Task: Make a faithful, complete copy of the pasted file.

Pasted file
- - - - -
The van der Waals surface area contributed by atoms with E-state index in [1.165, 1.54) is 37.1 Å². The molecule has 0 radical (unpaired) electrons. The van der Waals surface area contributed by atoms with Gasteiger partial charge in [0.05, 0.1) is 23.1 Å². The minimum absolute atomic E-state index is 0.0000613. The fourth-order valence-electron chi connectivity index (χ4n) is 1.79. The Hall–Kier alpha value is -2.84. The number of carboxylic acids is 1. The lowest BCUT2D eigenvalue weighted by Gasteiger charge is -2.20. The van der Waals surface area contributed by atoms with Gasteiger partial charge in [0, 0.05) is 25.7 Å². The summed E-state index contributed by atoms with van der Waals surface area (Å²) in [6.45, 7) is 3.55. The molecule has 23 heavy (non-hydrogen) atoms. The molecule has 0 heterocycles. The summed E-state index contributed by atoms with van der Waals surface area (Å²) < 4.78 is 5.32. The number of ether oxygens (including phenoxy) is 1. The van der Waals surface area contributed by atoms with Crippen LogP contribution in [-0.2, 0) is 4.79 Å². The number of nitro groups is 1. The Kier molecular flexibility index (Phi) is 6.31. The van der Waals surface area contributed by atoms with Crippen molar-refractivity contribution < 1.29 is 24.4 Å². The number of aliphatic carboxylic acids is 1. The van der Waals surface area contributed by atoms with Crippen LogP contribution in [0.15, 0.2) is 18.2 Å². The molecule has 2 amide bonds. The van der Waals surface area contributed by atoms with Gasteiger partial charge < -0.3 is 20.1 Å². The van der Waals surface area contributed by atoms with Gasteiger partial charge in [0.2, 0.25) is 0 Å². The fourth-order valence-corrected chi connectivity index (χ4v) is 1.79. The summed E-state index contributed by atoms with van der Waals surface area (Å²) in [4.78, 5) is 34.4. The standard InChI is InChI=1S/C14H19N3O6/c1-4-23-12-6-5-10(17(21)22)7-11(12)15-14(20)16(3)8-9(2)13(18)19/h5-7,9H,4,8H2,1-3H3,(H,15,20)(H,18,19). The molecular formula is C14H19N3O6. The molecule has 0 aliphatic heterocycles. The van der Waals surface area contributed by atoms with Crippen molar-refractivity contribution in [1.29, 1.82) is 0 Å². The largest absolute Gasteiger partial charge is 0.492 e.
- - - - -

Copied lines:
The van der Waals surface area contributed by atoms with E-state index in [1.165, 1.54) is 37.1 Å². The molecule has 0 radical (unpaired) electrons. The van der Waals surface area contributed by atoms with Gasteiger partial charge in [0.05, 0.1) is 23.1 Å². The minimum absolute atomic E-state index is 0.0000613. The fourth-order valence-electron chi connectivity index (χ4n) is 1.79. The Hall–Kier alpha value is -2.84. The number of carboxylic acids is 1. The lowest BCUT2D eigenvalue weighted by Gasteiger charge is -2.20. The van der Waals surface area contributed by atoms with Gasteiger partial charge in [0, 0.05) is 25.7 Å². The summed E-state index contributed by atoms with van der Waals surface area (Å²) in [6.45, 7) is 3.55. The molecule has 23 heavy (non-hydrogen) atoms. The molecule has 0 heterocycles. The summed E-state index contributed by atoms with van der Waals surface area (Å²) < 4.78 is 5.32. The number of ether oxygens (including phenoxy) is 1. The van der Waals surface area contributed by atoms with Crippen LogP contribution in [-0.2, 0) is 4.79 Å². The number of nitro groups is 1. The Kier molecular flexibility index (Phi) is 6.31. The van der Waals surface area contributed by atoms with Crippen molar-refractivity contribution < 1.29 is 24.4 Å². The number of aliphatic carboxylic acids is 1. The van der Waals surface area contributed by atoms with Crippen LogP contribution in [0.15, 0.2) is 18.2 Å². The molecule has 2 amide bonds. The van der Waals surface area contributed by atoms with Gasteiger partial charge < -0.3 is 20.1 Å². The van der Waals surface area contributed by atoms with Gasteiger partial charge in [0.2, 0.25) is 0 Å². The fourth-order valence-corrected chi connectivity index (χ4v) is 1.79. The summed E-state index contributed by atoms with van der Waals surface area (Å²) in [4.78, 5) is 34.4. The standard InChI is InChI=1S/C14H19N3O6/c1-4-23-12-6-5-10(17(21)22)7-11(12)15-14(20)16(3)8-9(2)13(18)19/h5-7,9H,4,8H2,1-3H3,(H,15,20)(H,18,19). The molecular formula is C14H19N3O6. The molecule has 0 aliphatic heterocycles. The van der Waals surface area contributed by atoms with Crippen molar-refractivity contribution in [1.29, 1.82) is 0 Å². The largest absolute Gasteiger partial charge is 0.492 e.